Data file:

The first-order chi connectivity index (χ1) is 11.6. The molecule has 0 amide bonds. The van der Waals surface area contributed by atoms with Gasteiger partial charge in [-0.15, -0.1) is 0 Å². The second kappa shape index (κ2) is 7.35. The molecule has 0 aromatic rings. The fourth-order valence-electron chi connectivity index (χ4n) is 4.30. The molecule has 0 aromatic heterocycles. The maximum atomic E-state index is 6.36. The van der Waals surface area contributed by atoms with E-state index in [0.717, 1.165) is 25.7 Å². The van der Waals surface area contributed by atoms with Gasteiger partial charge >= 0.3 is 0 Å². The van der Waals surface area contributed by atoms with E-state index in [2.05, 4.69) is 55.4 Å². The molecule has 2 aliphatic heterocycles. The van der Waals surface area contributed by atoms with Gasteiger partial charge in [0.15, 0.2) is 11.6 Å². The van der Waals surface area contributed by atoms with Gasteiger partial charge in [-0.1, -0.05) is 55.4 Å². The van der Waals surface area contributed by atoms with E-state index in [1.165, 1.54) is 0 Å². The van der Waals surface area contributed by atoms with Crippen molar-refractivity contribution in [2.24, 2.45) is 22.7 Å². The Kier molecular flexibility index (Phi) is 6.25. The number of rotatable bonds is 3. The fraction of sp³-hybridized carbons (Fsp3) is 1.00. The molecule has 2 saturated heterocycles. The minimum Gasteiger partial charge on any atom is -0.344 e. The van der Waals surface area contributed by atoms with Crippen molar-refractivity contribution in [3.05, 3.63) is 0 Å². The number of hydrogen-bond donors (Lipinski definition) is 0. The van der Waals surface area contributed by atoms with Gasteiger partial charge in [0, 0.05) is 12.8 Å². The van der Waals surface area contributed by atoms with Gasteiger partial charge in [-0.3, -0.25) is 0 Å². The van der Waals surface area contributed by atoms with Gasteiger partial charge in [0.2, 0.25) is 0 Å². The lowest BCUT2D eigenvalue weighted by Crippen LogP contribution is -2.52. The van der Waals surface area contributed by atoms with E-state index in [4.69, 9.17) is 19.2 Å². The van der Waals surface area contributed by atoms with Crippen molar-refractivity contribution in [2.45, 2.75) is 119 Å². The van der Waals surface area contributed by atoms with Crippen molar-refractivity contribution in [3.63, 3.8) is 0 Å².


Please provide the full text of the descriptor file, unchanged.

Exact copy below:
The first-order chi connectivity index (χ1) is 11.6. The molecule has 0 amide bonds. The van der Waals surface area contributed by atoms with Gasteiger partial charge in [-0.15, -0.1) is 0 Å². The second kappa shape index (κ2) is 7.35. The molecule has 0 aromatic rings. The fourth-order valence-electron chi connectivity index (χ4n) is 4.30. The molecule has 0 aromatic heterocycles. The maximum atomic E-state index is 6.36. The van der Waals surface area contributed by atoms with E-state index in [0.717, 1.165) is 25.7 Å². The van der Waals surface area contributed by atoms with Gasteiger partial charge >= 0.3 is 0 Å². The van der Waals surface area contributed by atoms with E-state index in [2.05, 4.69) is 55.4 Å². The molecule has 2 aliphatic heterocycles. The van der Waals surface area contributed by atoms with Gasteiger partial charge in [0.15, 0.2) is 11.6 Å². The van der Waals surface area contributed by atoms with Gasteiger partial charge in [-0.1, -0.05) is 55.4 Å². The van der Waals surface area contributed by atoms with E-state index in [1.165, 1.54) is 0 Å². The van der Waals surface area contributed by atoms with Crippen molar-refractivity contribution in [2.24, 2.45) is 22.7 Å². The Kier molecular flexibility index (Phi) is 6.25. The number of rotatable bonds is 3. The fraction of sp³-hybridized carbons (Fsp3) is 1.00. The molecule has 2 saturated heterocycles. The minimum Gasteiger partial charge on any atom is -0.344 e. The van der Waals surface area contributed by atoms with Crippen molar-refractivity contribution in [3.05, 3.63) is 0 Å². The number of hydrogen-bond donors (Lipinski definition) is 0. The van der Waals surface area contributed by atoms with Gasteiger partial charge in [0, 0.05) is 12.8 Å². The van der Waals surface area contributed by atoms with Gasteiger partial charge in [-0.3, -0.25) is 0 Å². The van der Waals surface area contributed by atoms with Gasteiger partial charge in [0.2, 0.25) is 0 Å². The lowest BCUT2D eigenvalue weighted by Crippen LogP contribution is -2.52. The van der Waals surface area contributed by atoms with E-state index in [4.69, 9.17) is 19.2 Å². The van der Waals surface area contributed by atoms with Crippen molar-refractivity contribution in [2.45, 2.75) is 119 Å². The van der Waals surface area contributed by atoms with Crippen molar-refractivity contribution in [3.63, 3.8) is 0 Å².